Sudden severe stuttering

Good morning Sir or Madam, My name is Jakub, I am a 25 years old recent uni graduate and I started working for an investment bank 2 months ago. Reason why I am writing you is that I roughly a year ago, I suddenly developed a habit of severe stuttering, which really complicates my life. I do know that this has been stress-related (brain scans did not reveal any tumour or any other possible physiological cause), and I attribute this to a bad period of life I was going through at that time (death of a close person, break-up with a long-time girlfriend, inability to find a job for months etc.). Problem is that I believe that I got through and sorted out all of these stress-factors, but stuttering stayed. For this reason I would like to ask you for a piece of advice or any recommendation on what to do, as this has become a major obstacle in both my professional and personal life. I have tried psychological counselling and even hypno-therapy before, however it brought only short-term improvements. I do have your private insurance too, so I would be more than grateful if I could see some specialist about this, or at least if you could recommend me some resources from where to start. Many thanks and I wish you a nice day. Best regards.

22 September 2016

Stammering or stuttering as it is also known as, is a speech disorder. When a person stammers, the person’s speech does not have a smooth flow to it and it may be forced with lots of stopping and pauses to it. There may also be repetition of syllables and sounds.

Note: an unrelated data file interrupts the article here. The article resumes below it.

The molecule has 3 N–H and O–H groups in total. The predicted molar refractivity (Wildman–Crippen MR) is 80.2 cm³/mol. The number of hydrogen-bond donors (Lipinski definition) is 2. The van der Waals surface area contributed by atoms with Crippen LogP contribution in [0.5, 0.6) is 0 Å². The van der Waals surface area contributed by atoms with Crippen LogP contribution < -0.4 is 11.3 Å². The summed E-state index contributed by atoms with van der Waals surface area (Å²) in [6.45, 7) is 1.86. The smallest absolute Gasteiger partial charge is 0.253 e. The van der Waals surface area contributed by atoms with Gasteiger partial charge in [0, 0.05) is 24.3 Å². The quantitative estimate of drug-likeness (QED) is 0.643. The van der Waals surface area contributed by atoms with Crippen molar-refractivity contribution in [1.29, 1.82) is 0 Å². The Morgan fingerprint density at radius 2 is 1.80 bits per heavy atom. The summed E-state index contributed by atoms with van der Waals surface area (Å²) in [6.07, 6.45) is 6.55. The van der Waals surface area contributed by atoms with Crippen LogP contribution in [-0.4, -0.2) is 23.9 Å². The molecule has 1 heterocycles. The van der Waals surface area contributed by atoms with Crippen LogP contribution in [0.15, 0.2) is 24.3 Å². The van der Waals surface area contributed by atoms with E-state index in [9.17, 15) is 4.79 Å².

Stammering can be mild to severe and may cause anxiety around public speaking but general confidence is not affected. Stammering typically starts in childhood and is known as developmental stammering, but may also develop in adulthood from the following issues:

  • Head injury
  • Stroke
  • Neurological diseases
  • Emotional or psychological issues
  • Medications or drugs


When stammering starts in the pre-school years an early assessment and treatment of the disorder with the help of a speech and language therapist improves the success rate of treating this disorder significantly.

It is also worth noting that the majority of children who have developmental stammering, which is stammering that starts in childhood will grow out of this disorder as they become an older child or adult. A commonly quoted statistic for the number of adults who stammer is 1 in 100, with more men affected then women.

There are a number of different approaches for treating stammering and these include:

  • Indirect therapy – which includes talking slowly and the avoidance of criticism, together with positive social interactions
  • Direct therapy such as the Lidcombe Programme
  • Feedback devices and Apps (applications). Feedback devices work in a number of ways to help a person control their speaking
  • Psychological therapies such as cognitive behavior therapy (CBT), to reduce anxiety and the experience of frustration around public speaking

It is a relief to hear that your consultant has not found any neurological causes for your stammering as an older adult with the brain scan that you mentioned; and that you have not experienced any direct trauma to your brain through a head injury or stroke.

You have said that this is beginning to affect your personal and professional life and therefore it would be worth confirming with your consultant or General Practitioner that they feel there is a psychological or emotional cause to your stammering.

Your consultant or general practitioner would need to confirm that it would be beneficial to receive speech and language therapy from a therapist.

Answered by the Health at Hand nurses  

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